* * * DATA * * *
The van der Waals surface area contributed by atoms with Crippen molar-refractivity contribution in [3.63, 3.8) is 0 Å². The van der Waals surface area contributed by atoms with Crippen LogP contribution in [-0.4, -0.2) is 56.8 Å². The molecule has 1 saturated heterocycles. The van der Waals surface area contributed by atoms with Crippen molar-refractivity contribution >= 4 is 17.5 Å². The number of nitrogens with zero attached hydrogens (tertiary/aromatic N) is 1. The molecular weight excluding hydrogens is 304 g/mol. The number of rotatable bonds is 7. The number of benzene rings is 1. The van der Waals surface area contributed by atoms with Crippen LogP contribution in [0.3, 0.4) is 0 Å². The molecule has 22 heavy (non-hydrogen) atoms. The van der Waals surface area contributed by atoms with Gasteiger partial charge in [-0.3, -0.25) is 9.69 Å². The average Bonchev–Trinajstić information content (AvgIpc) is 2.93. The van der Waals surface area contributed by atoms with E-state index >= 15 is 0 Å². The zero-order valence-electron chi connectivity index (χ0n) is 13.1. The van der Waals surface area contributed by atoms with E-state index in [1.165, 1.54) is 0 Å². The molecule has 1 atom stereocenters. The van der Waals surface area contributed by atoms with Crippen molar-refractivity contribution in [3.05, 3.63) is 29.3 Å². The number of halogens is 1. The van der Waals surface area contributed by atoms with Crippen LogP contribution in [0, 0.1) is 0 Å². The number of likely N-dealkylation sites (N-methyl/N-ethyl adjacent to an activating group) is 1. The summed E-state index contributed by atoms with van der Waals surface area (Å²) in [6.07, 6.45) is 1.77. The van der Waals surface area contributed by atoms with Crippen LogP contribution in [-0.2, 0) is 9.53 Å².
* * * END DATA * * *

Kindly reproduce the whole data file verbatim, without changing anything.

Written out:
The van der Waals surface area contributed by atoms with Crippen molar-refractivity contribution in [3.63, 3.8) is 0 Å². The van der Waals surface area contributed by atoms with Crippen LogP contribution in [-0.4, -0.2) is 56.8 Å². The molecule has 1 saturated heterocycles. The van der Waals surface area contributed by atoms with Crippen molar-refractivity contribution >= 4 is 17.5 Å². The number of nitrogens with zero attached hydrogens (tertiary/aromatic N) is 1. The molecular weight excluding hydrogens is 304 g/mol. The number of rotatable bonds is 7. The number of benzene rings is 1. The van der Waals surface area contributed by atoms with Crippen LogP contribution in [0.3, 0.4) is 0 Å². The molecule has 22 heavy (non-hydrogen) atoms. The van der Waals surface area contributed by atoms with Gasteiger partial charge in [-0.3, -0.25) is 9.69 Å². The average Bonchev–Trinajstić information content (AvgIpc) is 2.93. The van der Waals surface area contributed by atoms with E-state index >= 15 is 0 Å². The zero-order valence-electron chi connectivity index (χ0n) is 13.1. The van der Waals surface area contributed by atoms with E-state index in [1.165, 1.54) is 0 Å². The molecule has 1 atom stereocenters. The van der Waals surface area contributed by atoms with Crippen molar-refractivity contribution in [3.05, 3.63) is 29.3 Å². The number of halogens is 1. The van der Waals surface area contributed by atoms with Crippen LogP contribution in [0, 0.1) is 0 Å². The number of likely N-dealkylation sites (N-methyl/N-ethyl adjacent to an activating group) is 1. The summed E-state index contributed by atoms with van der Waals surface area (Å²) in [6.07, 6.45) is 1.77. The van der Waals surface area contributed by atoms with Crippen LogP contribution in [-0.2, 0) is 9.53 Å².